Once upon a time… there was a pitcher. He was a very young pitcher. So young that he could barely buy beer. All the people said he was going to be a great pitcher someday. So he went out and he tried to be a great pitcher.
He wasn’t. This is what the batters did to him: 2-4 record. 5.54 ERA. 1.76 WHIP. ERA+ of 79.
He was not discouraged. He came back the next year and tried to be a great pitcher. But he wasn’t. The batters were still mean to him. He went 7-17 with an ERA of 4.56, a 1.35 WHIP, and an ERA+ of 80.
But the next year he went out and he tried to be a great pitcher, and all of a sudden he was! He went 14-8 with an ERA of 3.68! And from then on the little pitcher, whose name was Little Tommy Glavine, was a great pitcher!
I coulda done the same thing with John Smoltz. At age 21 he started 12 games for the Braves and got shellacked. 2-7, ERA 5.48. The next year he won 12, then 14, 14, 15, 15, etc. etc. Greg Maddux at age 21 went 6-14 with an ERA of 5.61.
The point is: Give the guy a break. He’s 21 years old.
Teheran was considered not only the Braves’ top prospect, but the fifth best prospect (out of all prospects period, not just pitching prospects) in all of baseball in 2011. I don’t think the scouts were wrong – I think he’s 21. After a meteoric rise through the farm system (yeah, Tim McCarver, meteors don’t rise, they fall, blah blah blah, go listen to your George Carlin records again), he’s just hitting a natural bump in the road, I feel.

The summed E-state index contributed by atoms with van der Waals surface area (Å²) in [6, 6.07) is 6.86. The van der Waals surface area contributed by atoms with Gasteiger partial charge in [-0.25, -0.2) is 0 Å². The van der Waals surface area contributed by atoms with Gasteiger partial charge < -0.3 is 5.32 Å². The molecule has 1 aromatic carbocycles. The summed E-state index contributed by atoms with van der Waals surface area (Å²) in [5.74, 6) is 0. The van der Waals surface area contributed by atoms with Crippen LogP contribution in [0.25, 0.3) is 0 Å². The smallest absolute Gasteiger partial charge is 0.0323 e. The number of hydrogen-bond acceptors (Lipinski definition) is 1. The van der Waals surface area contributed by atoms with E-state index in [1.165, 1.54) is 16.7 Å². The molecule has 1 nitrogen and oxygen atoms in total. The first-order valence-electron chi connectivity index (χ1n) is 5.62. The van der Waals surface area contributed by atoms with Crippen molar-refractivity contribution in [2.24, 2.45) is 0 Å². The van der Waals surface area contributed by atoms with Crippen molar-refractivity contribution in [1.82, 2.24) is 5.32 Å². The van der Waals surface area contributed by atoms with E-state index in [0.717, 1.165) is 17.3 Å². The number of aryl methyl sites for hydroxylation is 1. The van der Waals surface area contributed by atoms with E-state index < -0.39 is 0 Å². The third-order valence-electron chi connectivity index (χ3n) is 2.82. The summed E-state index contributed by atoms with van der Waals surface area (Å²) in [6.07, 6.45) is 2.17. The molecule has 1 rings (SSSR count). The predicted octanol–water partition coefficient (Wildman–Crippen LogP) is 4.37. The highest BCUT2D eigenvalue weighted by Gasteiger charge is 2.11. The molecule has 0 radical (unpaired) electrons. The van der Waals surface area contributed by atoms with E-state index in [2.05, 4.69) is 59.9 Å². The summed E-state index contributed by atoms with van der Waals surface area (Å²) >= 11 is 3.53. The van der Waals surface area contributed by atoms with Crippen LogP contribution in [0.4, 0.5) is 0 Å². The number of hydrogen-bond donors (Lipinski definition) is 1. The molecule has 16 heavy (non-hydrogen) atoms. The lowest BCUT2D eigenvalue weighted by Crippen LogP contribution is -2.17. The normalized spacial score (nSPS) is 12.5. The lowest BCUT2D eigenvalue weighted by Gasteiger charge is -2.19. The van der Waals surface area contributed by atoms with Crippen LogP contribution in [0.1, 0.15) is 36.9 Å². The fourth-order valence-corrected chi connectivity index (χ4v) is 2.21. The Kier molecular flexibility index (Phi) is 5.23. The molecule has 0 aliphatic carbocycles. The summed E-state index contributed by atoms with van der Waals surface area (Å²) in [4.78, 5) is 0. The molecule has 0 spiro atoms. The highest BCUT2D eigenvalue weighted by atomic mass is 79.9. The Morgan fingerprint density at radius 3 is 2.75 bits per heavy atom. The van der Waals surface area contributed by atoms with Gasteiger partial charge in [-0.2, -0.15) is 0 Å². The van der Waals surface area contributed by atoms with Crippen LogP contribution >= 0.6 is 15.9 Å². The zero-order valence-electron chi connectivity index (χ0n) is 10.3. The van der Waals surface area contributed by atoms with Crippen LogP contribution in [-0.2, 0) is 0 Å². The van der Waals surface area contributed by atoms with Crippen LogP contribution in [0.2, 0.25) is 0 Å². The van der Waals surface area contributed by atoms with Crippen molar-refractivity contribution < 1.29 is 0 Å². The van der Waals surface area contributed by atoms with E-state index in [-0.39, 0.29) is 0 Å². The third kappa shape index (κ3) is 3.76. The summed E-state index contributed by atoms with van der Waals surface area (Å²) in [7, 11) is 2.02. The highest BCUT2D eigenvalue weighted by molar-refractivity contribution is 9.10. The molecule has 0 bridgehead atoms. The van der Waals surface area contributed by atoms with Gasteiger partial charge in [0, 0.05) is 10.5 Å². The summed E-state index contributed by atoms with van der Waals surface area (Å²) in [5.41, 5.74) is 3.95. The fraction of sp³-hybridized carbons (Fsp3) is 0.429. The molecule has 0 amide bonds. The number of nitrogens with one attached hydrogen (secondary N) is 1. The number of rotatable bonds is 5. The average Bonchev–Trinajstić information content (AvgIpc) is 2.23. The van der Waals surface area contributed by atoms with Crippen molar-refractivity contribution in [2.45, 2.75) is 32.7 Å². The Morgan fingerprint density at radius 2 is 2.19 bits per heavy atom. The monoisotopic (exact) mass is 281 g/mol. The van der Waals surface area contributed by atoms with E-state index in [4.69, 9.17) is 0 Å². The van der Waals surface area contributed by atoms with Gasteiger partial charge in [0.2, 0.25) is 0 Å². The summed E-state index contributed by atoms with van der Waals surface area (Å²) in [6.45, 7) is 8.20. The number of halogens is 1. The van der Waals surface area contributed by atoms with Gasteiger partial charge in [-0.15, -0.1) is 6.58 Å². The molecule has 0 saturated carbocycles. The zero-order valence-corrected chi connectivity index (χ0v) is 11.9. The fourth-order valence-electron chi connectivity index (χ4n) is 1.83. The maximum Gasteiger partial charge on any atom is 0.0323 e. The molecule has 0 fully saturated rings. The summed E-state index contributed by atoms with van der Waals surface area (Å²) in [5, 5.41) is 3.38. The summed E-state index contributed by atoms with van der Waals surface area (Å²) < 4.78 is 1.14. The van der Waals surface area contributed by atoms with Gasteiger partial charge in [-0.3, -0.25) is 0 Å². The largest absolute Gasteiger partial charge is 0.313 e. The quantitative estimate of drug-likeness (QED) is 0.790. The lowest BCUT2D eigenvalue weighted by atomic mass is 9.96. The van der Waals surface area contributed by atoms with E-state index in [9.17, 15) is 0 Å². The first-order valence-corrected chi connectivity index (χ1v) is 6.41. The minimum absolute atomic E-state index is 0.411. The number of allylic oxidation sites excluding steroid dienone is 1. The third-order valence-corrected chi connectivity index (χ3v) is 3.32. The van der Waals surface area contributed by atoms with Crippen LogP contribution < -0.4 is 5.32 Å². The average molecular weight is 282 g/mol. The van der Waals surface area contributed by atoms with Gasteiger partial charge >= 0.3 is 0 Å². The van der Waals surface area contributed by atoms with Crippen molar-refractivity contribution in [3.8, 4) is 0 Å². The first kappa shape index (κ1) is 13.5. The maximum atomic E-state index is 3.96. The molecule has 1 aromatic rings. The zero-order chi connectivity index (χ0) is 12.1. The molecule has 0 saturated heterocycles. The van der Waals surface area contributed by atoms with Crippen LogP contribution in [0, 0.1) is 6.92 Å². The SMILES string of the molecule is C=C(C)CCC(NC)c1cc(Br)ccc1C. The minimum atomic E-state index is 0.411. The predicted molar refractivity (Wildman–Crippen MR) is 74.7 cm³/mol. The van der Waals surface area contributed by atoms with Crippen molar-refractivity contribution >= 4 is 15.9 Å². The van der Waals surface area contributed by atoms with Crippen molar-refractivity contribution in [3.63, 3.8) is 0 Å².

In 2010 at the age of 19, he pitched at Rome, Myrtle Beach and Mississippi, with a composite 2.59 ERA and 1.09 WHIP while striking out more than a man per inning. In 2011 he went 15-3, 2.55 at AAA. In spring training the fifth spot was considered his to lose, and lose it he did, yielding the honor to his fellow babyface, Randall Delgado. Of course, Delgado also struggled in his rookie campaign, eventually getting sent back down in midseason.
The jump to the bigs is usually tougher mentally for young pitchers than young hitters, which is why few teams try to rush pitchers. My crystal ball says J-Teh is gonna do just fine when he gets a second chance at the promotion. The Braves’ pitching scouts have proven, at least to me, that they know what they’re doing. If they say he’s a stud, I tend to believe them. And his minor league stats back them up.
Right now Teheran still looms large in the Braves’ plans. He was supposedly the piece that the Cubs wanted for Ryan Dempster, but they settled for Delgado. Luckily, Dempster pitched a hissy fit and went to Texas, and we got Paul Maholm and kept them both.
I am sure that Julio’s name will come up in trade talks a lot as the Braves try to fill center and left field; dealing from their perennial strength, young pitching, is likely. I can’t envision both Delgado and Teheran being here after the July trade deadline, and would be mildly surprised if the Braves entered spring training with both in camp. The Braves have decent payroll room and could go the free agency route to fill their needs rather than a trade. But they are the two bluest chips in the Braves’s trading locker. I hope they use them wisely.